3) Stretchability

As all three are woven fabrics, they are about equal in elasticity. 

Our organic cotton knit and fleece sheets will provide more stretch because knits are naturally more flexible than woven fabrics.

 

4) Absorbency

If you sweat while your sleep, you’ll be happy to know that organic linen and hemp sheets are both absorbent and breathable. They are efficient at wicking moisture, so you don’t wake up drenched in the middle of the night. The oldest fiber known to humankind, hemp, is also the smartest fiber around. Hemp doesn’t need nano fibers or any microchips to keep you comfortable and dry the whole night long.  

In this regard, cotton simply does’t compare to hemp and linen because cotton fabrics are smooth and silky and not adept at wicking away moisture as well as hemp or linen. In fact, hemp and linen both absorb 150% of their weight in water, whereas cotton absorbs about 100%.

 

5) Breathability & Insulation

Thanks to the hollow cores of bast fibers, fabrics made from hemp and linen insulate very well. It’s a paradox, and honestly hard to comprehend. Hemp and linen clothes will keep you cool and dry in the heat by wicking away moisture, AND their hollow cores will protect you from the cold by trapping your own body heat to warm you. Amazing, eh?

Organic unbleached, undyed french flax linen bed sheets

Organic unbleached, undyed french flax linen bed sheets

And hemp and linen fabric are generally more breathable than cotton. Hemp and linen sheets are great for year-round use. It takes but a few minutes in bed to feel comfortable and cozy. Because organic cotton yarns are so fine and uniform, cotton fabrics aren’t as great as hemp and linen in terms of insulation. Some people prefer the silkiness and smoothness of our organic cotton sheets, and others prefer the breathability and coziness of organic linen and hemp sheets. Organic cotton sheets are more breathable than polyester and other synthetic fabrics like bamboo or rayon sheets, but they just aren’t as breathable as hemp or linen sheets.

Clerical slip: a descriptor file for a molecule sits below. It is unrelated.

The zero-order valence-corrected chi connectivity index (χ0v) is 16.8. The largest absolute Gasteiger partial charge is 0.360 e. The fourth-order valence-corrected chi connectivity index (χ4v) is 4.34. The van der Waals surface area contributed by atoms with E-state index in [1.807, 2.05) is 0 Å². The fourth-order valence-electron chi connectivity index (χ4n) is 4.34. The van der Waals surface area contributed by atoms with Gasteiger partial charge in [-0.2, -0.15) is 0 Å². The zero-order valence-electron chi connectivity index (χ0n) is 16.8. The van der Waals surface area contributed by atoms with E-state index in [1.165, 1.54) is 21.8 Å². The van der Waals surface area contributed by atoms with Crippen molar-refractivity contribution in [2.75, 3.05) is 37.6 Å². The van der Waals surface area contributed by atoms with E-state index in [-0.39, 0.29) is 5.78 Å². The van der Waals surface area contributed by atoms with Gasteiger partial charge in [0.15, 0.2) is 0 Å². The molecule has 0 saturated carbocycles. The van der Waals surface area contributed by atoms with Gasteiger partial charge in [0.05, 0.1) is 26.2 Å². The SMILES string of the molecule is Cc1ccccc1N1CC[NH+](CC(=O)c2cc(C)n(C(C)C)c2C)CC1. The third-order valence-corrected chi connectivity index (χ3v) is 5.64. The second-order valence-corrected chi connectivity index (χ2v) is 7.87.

6) Wrinkle-Resistance

This one you know already. Hemp and linen will wrinkle, then relax again with ambient moisture. Organic cotton doesn’t wrinkle nearly as easily, and bounces back quickly, too. 

While highly prized traditional linen and hemp sheets from Ireland, France, and England were ironed crisp, our organic linen and hemp sheets are offered in relaxed, un-ironed state that is both casual and luxurious. Our customers love that the coziness of hemp and linen can be experienced right out of the box. The relaxed bed can look very modern and inviting. We offer ironed organic linen and hemp sheets as well. 

 

The Verdict

This is where it gets tricky. For every person who swears by organic cotton sheets, there is someone else who won’t settle for anything but hemp or linen sheets. It really comes down to a matter of preference. If you’re looking for bragging rights, choose hemp and linen. If you’re a night-sweater, FOR SURE go with organic hemp and linen. If you like texture, definitely hemp or linen. But if you want a smooth as silk experience while you sleep, then go with organic cotton sheets.

 

The Rawganique Difference (One More Thing)

At Rawganique, we create the purest and most authentic organic cotton, linen, and hemp sheets on the planet. We spent years collecting vintage linens at flea markets all over the world to help us perfect the craft of old-world luxury linens. It’s our true passion and calling in life.

Organic sateen cotton (top), organic linen (middle), and organic hemp (bottom) bed sheets.

Organic sateen cotton (top), organic linen (middle), and organic hemp (bottom) bed sheets.